Consider yourself lucky. When I was 19, I went to visit my best friend who was studying in France. It was my first time out of the country. After a lovely 8 day trip, I headed to Charles de Gaulle Airport on the Metro and, due to my confusion with the way generally everything worked (really, it's a miracle I even took public transportation to the airport alone with no language skills) I arrived approximately 40 minutes before my flight was to depart - not the best thing, but it could have been worse. They wouldn't even let me check in because I had to be there an hour early for an international flight (something I wasn't aware of, and still don't always abide by). I had to PURCHASE AN ENTIRE NEW FLIGHT BACK TO THE USA. I called my father, hysterical, and he had to put it on a credit card. Felt like a scam. It's been 10 years and I still haven't been back to France.
Rachel Comey usually gets marked down 75% off or more at the end of every season. Never pay full price for her stuff. Also: INA, Century 21, Tokyo Joes, Tokio 7.
2 years out (graduated in 2012 from CUNY - Hunter) and I'm making mid-career salary ($75K). This is due entirely to the fact that I worked full time through college which helped me obtain the position I have today (digital producer). This position also has absolutely nothing to do with my degree (BA, Philosophy). Ah, life is weird.
I also made hummus for friends this past weekend for the first time! It actually turned out amazing. I think you definitely need to add salt next time - crucial. Or maybe it's because my Vitamix is pure magic. I used a 25 ounce can of chickpeas, took the skins off of them (pro tip: pour all chickpeas in a large bowl, cover the bowl with a plate, and shake vigorously for a minute. The skins will almost all come off on their own), added a few glugs of olive oil, a teaspoon or so of salt, a garlic clove, and a tablespoon of tahini. Whir in the Vitamix for about 3 minutes. Top with more olive oil and some paprika or whatever tasty spice you like. Dunzo.
My boyfriend and I Airbnb'd our apartment for certain weekends (and sometimes weeks) throughout 2012-2013. I think it was an incredible opportunity to have been able to make so much money doing that (and I really mean so. much. money), but I don't think I would have the energy for it anymore. We, too, were constantly hustling to clean the apartment in time for the next guest, running out and buying new towels when the last guest stole them, stained them, etc. We were lucky in that we had a place outside of the city to stay (about two hours away), so whenever we needed to save some money on any given month, we'd just take Airbnb guests and leave for a few days. Too often, though, we would Airbnb our place despite having a solid week of work in the city (we were freelancers at the time), or an early morning meeting downtown. We actually found ourselves paying to stay at a (hilarious, mirrored-ceiling) motel in New Jersey just so we would be close enough to get to our jobs the following morning. Was it worth it? Probably, especially those weekends where we'd make $800 just to leave. Would I do it again? No.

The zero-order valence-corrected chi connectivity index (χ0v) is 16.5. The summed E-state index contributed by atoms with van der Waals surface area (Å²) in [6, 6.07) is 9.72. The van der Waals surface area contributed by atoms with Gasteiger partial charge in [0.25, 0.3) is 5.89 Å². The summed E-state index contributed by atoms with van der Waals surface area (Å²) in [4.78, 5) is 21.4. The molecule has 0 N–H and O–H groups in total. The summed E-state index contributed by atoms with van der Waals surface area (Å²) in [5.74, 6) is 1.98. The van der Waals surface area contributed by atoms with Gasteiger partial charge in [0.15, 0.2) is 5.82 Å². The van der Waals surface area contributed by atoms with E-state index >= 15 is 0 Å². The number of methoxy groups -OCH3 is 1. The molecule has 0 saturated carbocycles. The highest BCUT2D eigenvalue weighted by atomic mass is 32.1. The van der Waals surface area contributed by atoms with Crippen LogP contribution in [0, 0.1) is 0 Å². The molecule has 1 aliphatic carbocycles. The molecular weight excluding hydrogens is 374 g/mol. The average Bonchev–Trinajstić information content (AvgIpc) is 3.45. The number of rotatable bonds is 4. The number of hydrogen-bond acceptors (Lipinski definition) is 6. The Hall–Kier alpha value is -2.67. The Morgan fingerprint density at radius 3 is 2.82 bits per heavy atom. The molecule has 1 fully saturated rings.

I am also in the process of saving my sweet spot amount of $10K before hopefully dipping out of New York (after 9 years!). I have until March 2015 when my lease is up and I'm already at $4K! Eek, this is kind of inspiring me to bump it up to $15K.. One thing that really resonated with me in one of these stories was the person who said they were so tempted to just use the entire amount they saved to pay off their student loan[s]. But instead, someone told them to enjoy it, so they took an epic trip to Iceland (or something). My loans are currently at $34K and it practically feels selfish to be saving money for myself.. Fucking loans.
I am on track to save around $10K this year and pay off $12K in student loan debt on a $75K/year salary. I am basically broke all the time. My goal is eradicate $35K in student loans by the time I'm 30 (I'm 27). I also feel like there is no way I'm always going to make this much money. I've been paid over $60K since early 2013 and only just started saving in February 2014 for the first time ever. After realizing I had been living paycheck to paycheck for over 8 years no matter what I was making, I kind of kicked it into overdrive. IMO, it's worth being "broke" to see my savings account rise every week. It actually gives me anxiety to think about tapping into the savings account for any reason.
@apples and oranges How is the writer glamorizing drunk driving by writing about, and acknowledging, her own mortality? Perhaps she was genuinely grateful that she made it back alive after driving back to her campsite drunk. Is the very fact that she wrote about it glamorizing it? You should rethink that.